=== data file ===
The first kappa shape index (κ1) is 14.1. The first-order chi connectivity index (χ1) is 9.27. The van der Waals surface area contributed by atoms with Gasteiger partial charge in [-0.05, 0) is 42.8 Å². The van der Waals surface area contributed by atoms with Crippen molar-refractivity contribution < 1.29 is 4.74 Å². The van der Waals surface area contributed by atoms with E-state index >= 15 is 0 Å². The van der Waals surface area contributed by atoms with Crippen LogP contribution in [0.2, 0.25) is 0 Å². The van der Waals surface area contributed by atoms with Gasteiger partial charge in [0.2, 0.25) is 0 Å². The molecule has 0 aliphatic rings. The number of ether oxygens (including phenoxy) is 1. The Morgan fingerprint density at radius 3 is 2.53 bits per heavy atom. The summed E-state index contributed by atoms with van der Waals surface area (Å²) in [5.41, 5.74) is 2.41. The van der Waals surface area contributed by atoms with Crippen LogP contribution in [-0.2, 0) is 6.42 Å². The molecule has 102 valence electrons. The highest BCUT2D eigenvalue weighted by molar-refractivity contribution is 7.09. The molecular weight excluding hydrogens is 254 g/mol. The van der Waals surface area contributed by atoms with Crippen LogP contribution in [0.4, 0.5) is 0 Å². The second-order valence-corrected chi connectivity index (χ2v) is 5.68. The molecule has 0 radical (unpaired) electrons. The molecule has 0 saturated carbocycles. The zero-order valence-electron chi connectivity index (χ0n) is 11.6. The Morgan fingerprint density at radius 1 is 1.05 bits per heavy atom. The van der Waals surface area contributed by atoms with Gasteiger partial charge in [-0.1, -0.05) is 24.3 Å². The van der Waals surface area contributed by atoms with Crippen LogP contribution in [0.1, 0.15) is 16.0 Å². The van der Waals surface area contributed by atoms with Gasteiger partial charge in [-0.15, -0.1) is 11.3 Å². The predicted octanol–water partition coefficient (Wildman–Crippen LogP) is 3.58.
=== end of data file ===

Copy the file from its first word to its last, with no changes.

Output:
The first kappa shape index (κ1) is 14.1. The first-order chi connectivity index (χ1) is 9.27. The van der Waals surface area contributed by atoms with Gasteiger partial charge in [-0.05, 0) is 42.8 Å². The van der Waals surface area contributed by atoms with Crippen molar-refractivity contribution < 1.29 is 4.74 Å². The van der Waals surface area contributed by atoms with E-state index >= 15 is 0 Å². The van der Waals surface area contributed by atoms with Crippen LogP contribution in [0.2, 0.25) is 0 Å². The van der Waals surface area contributed by atoms with Gasteiger partial charge in [0.2, 0.25) is 0 Å². The molecule has 0 aliphatic rings. The number of ether oxygens (including phenoxy) is 1. The Morgan fingerprint density at radius 3 is 2.53 bits per heavy atom. The summed E-state index contributed by atoms with van der Waals surface area (Å²) in [5.41, 5.74) is 2.41. The van der Waals surface area contributed by atoms with Crippen LogP contribution in [-0.2, 0) is 6.42 Å². The molecule has 102 valence electrons. The highest BCUT2D eigenvalue weighted by molar-refractivity contribution is 7.09. The molecular weight excluding hydrogens is 254 g/mol. The van der Waals surface area contributed by atoms with Crippen LogP contribution in [0.4, 0.5) is 0 Å². The second-order valence-corrected chi connectivity index (χ2v) is 5.68. The molecule has 0 radical (unpaired) electrons. The molecule has 0 saturated carbocycles. The zero-order valence-electron chi connectivity index (χ0n) is 11.6. The Morgan fingerprint density at radius 1 is 1.05 bits per heavy atom. The van der Waals surface area contributed by atoms with Gasteiger partial charge in [-0.1, -0.05) is 24.3 Å². The van der Waals surface area contributed by atoms with Crippen LogP contribution in [0.1, 0.15) is 16.0 Å². The van der Waals surface area contributed by atoms with Gasteiger partial charge in [-0.15, -0.1) is 11.3 Å². The predicted octanol–water partition coefficient (Wildman–Crippen LogP) is 3.58.